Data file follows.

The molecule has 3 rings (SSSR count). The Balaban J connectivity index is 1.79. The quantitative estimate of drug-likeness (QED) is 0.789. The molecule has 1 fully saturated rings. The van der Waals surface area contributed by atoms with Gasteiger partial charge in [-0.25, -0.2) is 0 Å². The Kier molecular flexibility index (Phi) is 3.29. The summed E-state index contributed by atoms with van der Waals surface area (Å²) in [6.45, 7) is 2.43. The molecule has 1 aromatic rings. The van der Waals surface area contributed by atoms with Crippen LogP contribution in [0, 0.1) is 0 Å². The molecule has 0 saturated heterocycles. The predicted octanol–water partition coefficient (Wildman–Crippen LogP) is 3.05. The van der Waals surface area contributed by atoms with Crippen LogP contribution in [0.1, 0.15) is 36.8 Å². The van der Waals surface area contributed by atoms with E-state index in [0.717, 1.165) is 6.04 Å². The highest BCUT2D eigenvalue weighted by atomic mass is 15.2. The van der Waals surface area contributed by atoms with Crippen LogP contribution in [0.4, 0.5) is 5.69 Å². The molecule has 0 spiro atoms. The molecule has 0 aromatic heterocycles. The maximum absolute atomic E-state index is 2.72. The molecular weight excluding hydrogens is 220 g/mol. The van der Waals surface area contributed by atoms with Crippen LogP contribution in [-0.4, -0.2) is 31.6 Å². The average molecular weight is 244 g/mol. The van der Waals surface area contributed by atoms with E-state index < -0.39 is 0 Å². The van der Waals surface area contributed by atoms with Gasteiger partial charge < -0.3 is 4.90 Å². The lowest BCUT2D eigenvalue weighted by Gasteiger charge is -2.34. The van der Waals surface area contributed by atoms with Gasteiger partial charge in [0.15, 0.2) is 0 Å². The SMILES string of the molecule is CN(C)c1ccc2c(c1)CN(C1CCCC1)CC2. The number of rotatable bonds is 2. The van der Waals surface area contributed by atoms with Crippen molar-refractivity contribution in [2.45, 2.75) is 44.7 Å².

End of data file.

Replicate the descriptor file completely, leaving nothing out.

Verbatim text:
The molecule has 3 rings (SSSR count). The Balaban J connectivity index is 1.79. The quantitative estimate of drug-likeness (QED) is 0.789. The molecule has 1 fully saturated rings. The van der Waals surface area contributed by atoms with Gasteiger partial charge in [-0.25, -0.2) is 0 Å². The Kier molecular flexibility index (Phi) is 3.29. The summed E-state index contributed by atoms with van der Waals surface area (Å²) in [6.45, 7) is 2.43. The molecule has 1 aromatic rings. The van der Waals surface area contributed by atoms with Crippen LogP contribution in [0, 0.1) is 0 Å². The molecule has 0 saturated heterocycles. The predicted octanol–water partition coefficient (Wildman–Crippen LogP) is 3.05. The van der Waals surface area contributed by atoms with Crippen LogP contribution in [0.1, 0.15) is 36.8 Å². The van der Waals surface area contributed by atoms with E-state index in [0.717, 1.165) is 6.04 Å². The highest BCUT2D eigenvalue weighted by atomic mass is 15.2. The van der Waals surface area contributed by atoms with Crippen LogP contribution in [0.4, 0.5) is 5.69 Å². The molecule has 0 spiro atoms. The molecule has 0 aromatic heterocycles. The maximum absolute atomic E-state index is 2.72. The molecular weight excluding hydrogens is 220 g/mol. The van der Waals surface area contributed by atoms with Crippen LogP contribution in [-0.4, -0.2) is 31.6 Å². The average molecular weight is 244 g/mol. The van der Waals surface area contributed by atoms with E-state index < -0.39 is 0 Å². The van der Waals surface area contributed by atoms with Gasteiger partial charge < -0.3 is 4.90 Å². The lowest BCUT2D eigenvalue weighted by Gasteiger charge is -2.34. The van der Waals surface area contributed by atoms with Gasteiger partial charge in [0.15, 0.2) is 0 Å². The SMILES string of the molecule is CN(C)c1ccc2c(c1)CN(C1CCCC1)CC2. The number of rotatable bonds is 2. The van der Waals surface area contributed by atoms with Crippen molar-refractivity contribution in [2.45, 2.75) is 44.7 Å².